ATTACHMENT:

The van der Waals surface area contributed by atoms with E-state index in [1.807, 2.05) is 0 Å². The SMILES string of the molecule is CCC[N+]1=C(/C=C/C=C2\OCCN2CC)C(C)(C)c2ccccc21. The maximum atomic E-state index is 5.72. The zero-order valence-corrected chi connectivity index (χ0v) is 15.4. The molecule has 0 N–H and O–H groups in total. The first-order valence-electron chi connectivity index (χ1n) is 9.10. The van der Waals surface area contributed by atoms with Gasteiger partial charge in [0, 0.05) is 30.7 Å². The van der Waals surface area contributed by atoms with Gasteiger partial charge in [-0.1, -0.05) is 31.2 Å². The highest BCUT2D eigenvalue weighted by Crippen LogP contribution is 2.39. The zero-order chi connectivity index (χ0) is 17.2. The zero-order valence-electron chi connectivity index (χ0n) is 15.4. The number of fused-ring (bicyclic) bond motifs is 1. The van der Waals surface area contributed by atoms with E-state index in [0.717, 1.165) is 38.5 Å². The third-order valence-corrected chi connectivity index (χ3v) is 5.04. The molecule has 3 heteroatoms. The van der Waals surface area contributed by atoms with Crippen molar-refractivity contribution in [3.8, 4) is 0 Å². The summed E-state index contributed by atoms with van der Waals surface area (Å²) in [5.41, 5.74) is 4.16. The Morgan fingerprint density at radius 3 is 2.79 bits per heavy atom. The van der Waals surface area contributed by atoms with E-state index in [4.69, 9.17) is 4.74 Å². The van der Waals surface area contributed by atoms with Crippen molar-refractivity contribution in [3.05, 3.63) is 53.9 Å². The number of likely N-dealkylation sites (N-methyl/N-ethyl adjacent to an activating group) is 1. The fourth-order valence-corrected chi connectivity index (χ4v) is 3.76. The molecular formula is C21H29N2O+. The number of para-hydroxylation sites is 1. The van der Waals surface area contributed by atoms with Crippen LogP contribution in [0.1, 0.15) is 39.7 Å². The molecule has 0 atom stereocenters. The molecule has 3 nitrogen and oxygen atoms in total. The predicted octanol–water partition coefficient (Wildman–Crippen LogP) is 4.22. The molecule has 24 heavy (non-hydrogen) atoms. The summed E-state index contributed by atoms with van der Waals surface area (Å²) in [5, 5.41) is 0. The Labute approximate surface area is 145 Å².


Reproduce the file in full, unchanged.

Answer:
The van der Waals surface area contributed by atoms with E-state index in [1.807, 2.05) is 0 Å². The SMILES string of the molecule is CCC[N+]1=C(/C=C/C=C2\OCCN2CC)C(C)(C)c2ccccc21. The maximum atomic E-state index is 5.72. The zero-order valence-corrected chi connectivity index (χ0v) is 15.4. The molecule has 0 N–H and O–H groups in total. The first-order valence-electron chi connectivity index (χ1n) is 9.10. The van der Waals surface area contributed by atoms with Gasteiger partial charge in [0, 0.05) is 30.7 Å². The van der Waals surface area contributed by atoms with Gasteiger partial charge in [-0.1, -0.05) is 31.2 Å². The highest BCUT2D eigenvalue weighted by Crippen LogP contribution is 2.39. The zero-order chi connectivity index (χ0) is 17.2. The zero-order valence-electron chi connectivity index (χ0n) is 15.4. The number of fused-ring (bicyclic) bond motifs is 1. The van der Waals surface area contributed by atoms with E-state index in [0.717, 1.165) is 38.5 Å². The third-order valence-corrected chi connectivity index (χ3v) is 5.04. The molecule has 3 heteroatoms. The van der Waals surface area contributed by atoms with Crippen molar-refractivity contribution in [3.8, 4) is 0 Å². The summed E-state index contributed by atoms with van der Waals surface area (Å²) in [5.41, 5.74) is 4.16. The Morgan fingerprint density at radius 3 is 2.79 bits per heavy atom. The van der Waals surface area contributed by atoms with E-state index in [4.69, 9.17) is 4.74 Å². The van der Waals surface area contributed by atoms with Crippen molar-refractivity contribution in [3.05, 3.63) is 53.9 Å². The number of likely N-dealkylation sites (N-methyl/N-ethyl adjacent to an activating group) is 1. The fourth-order valence-corrected chi connectivity index (χ4v) is 3.76. The molecular formula is C21H29N2O+. The number of para-hydroxylation sites is 1. The van der Waals surface area contributed by atoms with Crippen LogP contribution in [0.1, 0.15) is 39.7 Å². The molecule has 0 atom stereocenters. The molecule has 3 nitrogen and oxygen atoms in total. The predicted octanol–water partition coefficient (Wildman–Crippen LogP) is 4.22. The molecule has 24 heavy (non-hydrogen) atoms. The summed E-state index contributed by atoms with van der Waals surface area (Å²) in [5, 5.41) is 0. The Labute approximate surface area is 145 Å².